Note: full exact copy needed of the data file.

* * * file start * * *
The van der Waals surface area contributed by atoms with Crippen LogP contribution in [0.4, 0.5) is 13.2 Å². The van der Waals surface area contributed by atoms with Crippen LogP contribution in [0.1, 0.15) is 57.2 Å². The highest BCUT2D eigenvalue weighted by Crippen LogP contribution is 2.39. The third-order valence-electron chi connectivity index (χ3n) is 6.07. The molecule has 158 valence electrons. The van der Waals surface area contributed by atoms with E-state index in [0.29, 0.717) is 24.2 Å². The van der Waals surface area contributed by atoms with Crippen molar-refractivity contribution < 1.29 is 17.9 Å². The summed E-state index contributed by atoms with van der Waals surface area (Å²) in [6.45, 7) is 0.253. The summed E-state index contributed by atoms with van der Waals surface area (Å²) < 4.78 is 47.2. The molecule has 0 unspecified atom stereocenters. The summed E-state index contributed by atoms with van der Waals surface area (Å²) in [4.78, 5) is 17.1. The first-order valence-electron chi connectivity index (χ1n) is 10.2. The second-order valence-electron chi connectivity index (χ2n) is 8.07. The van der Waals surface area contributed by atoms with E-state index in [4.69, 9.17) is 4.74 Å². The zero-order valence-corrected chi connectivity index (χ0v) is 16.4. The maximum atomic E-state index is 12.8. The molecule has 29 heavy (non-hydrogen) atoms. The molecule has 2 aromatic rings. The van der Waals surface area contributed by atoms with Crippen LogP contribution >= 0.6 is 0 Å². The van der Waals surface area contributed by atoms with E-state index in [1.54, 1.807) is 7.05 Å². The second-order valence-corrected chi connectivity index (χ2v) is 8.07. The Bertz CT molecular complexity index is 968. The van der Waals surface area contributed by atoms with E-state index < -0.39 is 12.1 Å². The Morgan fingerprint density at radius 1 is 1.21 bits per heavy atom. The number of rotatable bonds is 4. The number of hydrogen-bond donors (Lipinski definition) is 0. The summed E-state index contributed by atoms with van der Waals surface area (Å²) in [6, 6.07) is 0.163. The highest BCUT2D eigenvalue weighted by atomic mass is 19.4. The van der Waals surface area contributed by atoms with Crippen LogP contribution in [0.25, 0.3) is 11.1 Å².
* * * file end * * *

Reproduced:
The van der Waals surface area contributed by atoms with Crippen LogP contribution in [0.4, 0.5) is 13.2 Å². The van der Waals surface area contributed by atoms with Crippen LogP contribution in [0.1, 0.15) is 57.2 Å². The highest BCUT2D eigenvalue weighted by Crippen LogP contribution is 2.39. The third-order valence-electron chi connectivity index (χ3n) is 6.07. The molecule has 158 valence electrons. The van der Waals surface area contributed by atoms with E-state index in [0.29, 0.717) is 24.2 Å². The van der Waals surface area contributed by atoms with Crippen molar-refractivity contribution < 1.29 is 17.9 Å². The summed E-state index contributed by atoms with van der Waals surface area (Å²) in [6.45, 7) is 0.253. The summed E-state index contributed by atoms with van der Waals surface area (Å²) < 4.78 is 47.2. The molecule has 0 unspecified atom stereocenters. The summed E-state index contributed by atoms with van der Waals surface area (Å²) in [4.78, 5) is 17.1. The first-order valence-electron chi connectivity index (χ1n) is 10.2. The second-order valence-electron chi connectivity index (χ2n) is 8.07. The van der Waals surface area contributed by atoms with E-state index in [4.69, 9.17) is 4.74 Å². The zero-order valence-corrected chi connectivity index (χ0v) is 16.4. The maximum atomic E-state index is 12.8. The molecule has 29 heavy (non-hydrogen) atoms. The molecule has 2 aromatic rings. The van der Waals surface area contributed by atoms with Crippen LogP contribution >= 0.6 is 0 Å². The van der Waals surface area contributed by atoms with E-state index in [1.54, 1.807) is 7.05 Å². The second-order valence-corrected chi connectivity index (χ2v) is 8.07. The Bertz CT molecular complexity index is 968. The van der Waals surface area contributed by atoms with E-state index < -0.39 is 12.1 Å². The Morgan fingerprint density at radius 1 is 1.21 bits per heavy atom. The number of rotatable bonds is 4. The number of hydrogen-bond donors (Lipinski definition) is 0. The summed E-state index contributed by atoms with van der Waals surface area (Å²) in [6, 6.07) is 0.163. The highest BCUT2D eigenvalue weighted by atomic mass is 19.4. The van der Waals surface area contributed by atoms with Crippen LogP contribution in [0.25, 0.3) is 11.1 Å².